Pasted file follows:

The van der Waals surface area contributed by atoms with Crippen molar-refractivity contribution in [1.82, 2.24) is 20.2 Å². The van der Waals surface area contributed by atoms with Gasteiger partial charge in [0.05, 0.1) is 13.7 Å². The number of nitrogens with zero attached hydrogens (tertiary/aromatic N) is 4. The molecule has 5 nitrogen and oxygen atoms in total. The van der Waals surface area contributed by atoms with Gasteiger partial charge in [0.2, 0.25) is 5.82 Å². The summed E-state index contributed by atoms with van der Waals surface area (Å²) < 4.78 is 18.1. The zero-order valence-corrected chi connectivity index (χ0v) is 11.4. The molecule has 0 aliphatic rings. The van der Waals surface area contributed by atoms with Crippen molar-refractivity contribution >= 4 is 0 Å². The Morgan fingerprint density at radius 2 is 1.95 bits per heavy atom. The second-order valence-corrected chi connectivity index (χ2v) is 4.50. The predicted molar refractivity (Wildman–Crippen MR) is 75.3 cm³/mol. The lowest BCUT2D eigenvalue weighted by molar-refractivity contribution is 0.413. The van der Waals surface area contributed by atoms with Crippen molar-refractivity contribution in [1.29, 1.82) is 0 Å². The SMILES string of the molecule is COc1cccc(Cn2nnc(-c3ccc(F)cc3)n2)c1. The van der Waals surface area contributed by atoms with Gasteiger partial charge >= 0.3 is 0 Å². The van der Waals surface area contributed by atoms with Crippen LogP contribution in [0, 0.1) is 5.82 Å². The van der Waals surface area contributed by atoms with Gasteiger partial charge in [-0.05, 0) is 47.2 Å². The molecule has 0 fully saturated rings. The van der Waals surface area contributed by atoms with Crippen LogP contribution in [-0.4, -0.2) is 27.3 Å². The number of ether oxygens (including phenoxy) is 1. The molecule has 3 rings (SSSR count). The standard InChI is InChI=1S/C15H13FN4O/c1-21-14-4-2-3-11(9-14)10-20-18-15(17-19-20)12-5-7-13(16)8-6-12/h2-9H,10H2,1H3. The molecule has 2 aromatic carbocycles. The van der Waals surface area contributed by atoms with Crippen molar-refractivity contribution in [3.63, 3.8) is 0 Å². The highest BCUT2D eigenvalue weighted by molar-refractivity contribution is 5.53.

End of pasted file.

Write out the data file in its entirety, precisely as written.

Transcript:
The van der Waals surface area contributed by atoms with Crippen molar-refractivity contribution in [1.82, 2.24) is 20.2 Å². The van der Waals surface area contributed by atoms with Gasteiger partial charge in [0.05, 0.1) is 13.7 Å². The number of nitrogens with zero attached hydrogens (tertiary/aromatic N) is 4. The molecule has 5 nitrogen and oxygen atoms in total. The van der Waals surface area contributed by atoms with Gasteiger partial charge in [0.2, 0.25) is 5.82 Å². The summed E-state index contributed by atoms with van der Waals surface area (Å²) < 4.78 is 18.1. The zero-order valence-corrected chi connectivity index (χ0v) is 11.4. The molecule has 0 aliphatic rings. The van der Waals surface area contributed by atoms with Crippen molar-refractivity contribution >= 4 is 0 Å². The Morgan fingerprint density at radius 2 is 1.95 bits per heavy atom. The second-order valence-corrected chi connectivity index (χ2v) is 4.50. The predicted molar refractivity (Wildman–Crippen MR) is 75.3 cm³/mol. The lowest BCUT2D eigenvalue weighted by molar-refractivity contribution is 0.413. The van der Waals surface area contributed by atoms with Crippen molar-refractivity contribution in [1.29, 1.82) is 0 Å². The SMILES string of the molecule is COc1cccc(Cn2nnc(-c3ccc(F)cc3)n2)c1. The van der Waals surface area contributed by atoms with Gasteiger partial charge >= 0.3 is 0 Å². The van der Waals surface area contributed by atoms with Crippen LogP contribution in [0, 0.1) is 5.82 Å². The van der Waals surface area contributed by atoms with Gasteiger partial charge in [-0.05, 0) is 47.2 Å². The molecule has 0 fully saturated rings. The van der Waals surface area contributed by atoms with Crippen LogP contribution in [-0.4, -0.2) is 27.3 Å². The number of ether oxygens (including phenoxy) is 1. The molecule has 3 rings (SSSR count). The standard InChI is InChI=1S/C15H13FN4O/c1-21-14-4-2-3-11(9-14)10-20-18-15(17-19-20)12-5-7-13(16)8-6-12/h2-9H,10H2,1H3. The molecule has 2 aromatic carbocycles. The van der Waals surface area contributed by atoms with Crippen molar-refractivity contribution in [3.63, 3.8) is 0 Å². The highest BCUT2D eigenvalue weighted by molar-refractivity contribution is 5.53.